When I was a teenager, I subscribed to a rather bizarre and eclectic experimental magazine called Avant Garde, published by Ralph Ginzburg. The value of its contents varied, but I remember one thing about it above all else — in one of the issues it introduced me to the work of American painter George Tooker.
Compared at times to Andrew Wyeth and at times to Edward Hopper, Tooker’s work defies being pigeonholed. People have tried to make his individualistic square peg fit in the round holes of Surrealism, Symbolism, Magic Realism and God knows what other isms, without clear success.
Tooker’s paintings, painstakingly and deliberately rendered in the demanding Renaissance medium of egg tempera, evoke loneliness, alienation, and the dehumanizing forces of modern society. Some of his works are well known, almost iconic images, though his name is not a household word.
His enigmatic scenes of eclipsed faces, half glimpsed figures and slack bodied individuals with haunted expressions seem to portray people resigned to their fate as the invisible vampires of modern existence drain away their life and humanity — though there are occasional glimpses of light and life — disconcerting, but powerful and unforgettably resonant images.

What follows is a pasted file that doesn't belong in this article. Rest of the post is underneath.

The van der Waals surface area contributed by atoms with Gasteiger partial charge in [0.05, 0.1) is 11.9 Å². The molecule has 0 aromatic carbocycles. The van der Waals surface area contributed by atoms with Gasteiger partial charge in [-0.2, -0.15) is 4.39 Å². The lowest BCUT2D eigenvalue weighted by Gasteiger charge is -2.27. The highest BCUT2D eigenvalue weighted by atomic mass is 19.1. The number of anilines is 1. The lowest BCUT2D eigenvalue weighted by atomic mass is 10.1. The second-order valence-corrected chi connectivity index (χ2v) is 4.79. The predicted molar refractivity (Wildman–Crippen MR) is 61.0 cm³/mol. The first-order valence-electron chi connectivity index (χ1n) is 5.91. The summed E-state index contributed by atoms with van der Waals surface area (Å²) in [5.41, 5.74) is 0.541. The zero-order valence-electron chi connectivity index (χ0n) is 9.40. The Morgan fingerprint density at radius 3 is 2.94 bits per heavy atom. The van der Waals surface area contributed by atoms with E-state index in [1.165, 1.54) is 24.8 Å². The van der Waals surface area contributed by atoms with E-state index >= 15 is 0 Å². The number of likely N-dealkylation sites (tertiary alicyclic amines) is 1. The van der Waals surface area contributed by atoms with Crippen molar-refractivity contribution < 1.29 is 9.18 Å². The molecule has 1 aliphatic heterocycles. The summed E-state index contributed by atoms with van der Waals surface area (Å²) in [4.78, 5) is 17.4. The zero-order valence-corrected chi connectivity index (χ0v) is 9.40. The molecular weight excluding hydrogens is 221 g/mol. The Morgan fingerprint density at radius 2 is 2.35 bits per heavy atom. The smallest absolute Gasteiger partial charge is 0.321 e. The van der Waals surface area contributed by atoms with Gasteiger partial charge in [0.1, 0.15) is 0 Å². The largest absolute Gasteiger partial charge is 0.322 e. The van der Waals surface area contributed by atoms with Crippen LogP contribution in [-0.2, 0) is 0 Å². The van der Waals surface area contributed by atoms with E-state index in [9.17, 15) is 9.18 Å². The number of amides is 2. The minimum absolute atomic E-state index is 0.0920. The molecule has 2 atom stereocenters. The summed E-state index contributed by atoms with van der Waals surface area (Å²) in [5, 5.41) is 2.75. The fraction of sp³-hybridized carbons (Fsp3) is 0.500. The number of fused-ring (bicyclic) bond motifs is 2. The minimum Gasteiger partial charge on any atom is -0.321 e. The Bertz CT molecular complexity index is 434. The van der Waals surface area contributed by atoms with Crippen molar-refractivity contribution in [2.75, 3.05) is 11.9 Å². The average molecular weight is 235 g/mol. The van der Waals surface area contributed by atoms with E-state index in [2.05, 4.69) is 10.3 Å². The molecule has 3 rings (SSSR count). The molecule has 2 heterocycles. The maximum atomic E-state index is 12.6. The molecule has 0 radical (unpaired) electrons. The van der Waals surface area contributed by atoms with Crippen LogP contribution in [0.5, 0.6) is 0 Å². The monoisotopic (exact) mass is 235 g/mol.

Tooker died last Sunday, March 27, 2011, at the age of 90. Unfortunately, there isn’t a really good source on the web for a large number of Tooker’s works.
Ten Dreams probably has the best selection of Tooker’s work on the web, but the viewing method is deliberately terrible. You have to launch each image in a full-screen pop-up window, then mouse over the image area and wait for the image to load in order to see it (because you’re a thief, you see), then close the window and select the next image.
(I suppose they think they’re making it hard for people to grab the images with these shenanigans; they need to do a little more research to understand that they’re only discouraging the most casual users from getting them, and in the process alienating many potential visitors who will find the site too much of a PITA to deal with; but I digress…)
There are print collections of Tooker’s work: George Tooker, by Robert Cozzolino, Marshall N. Price and M. Melissa Wolfe, is in print, you may find others used, like George Tooker by Thomas H. Garver, George Tooker: Paintings, 1947-1973 and George Tooker.
[Notice via ArtDaily]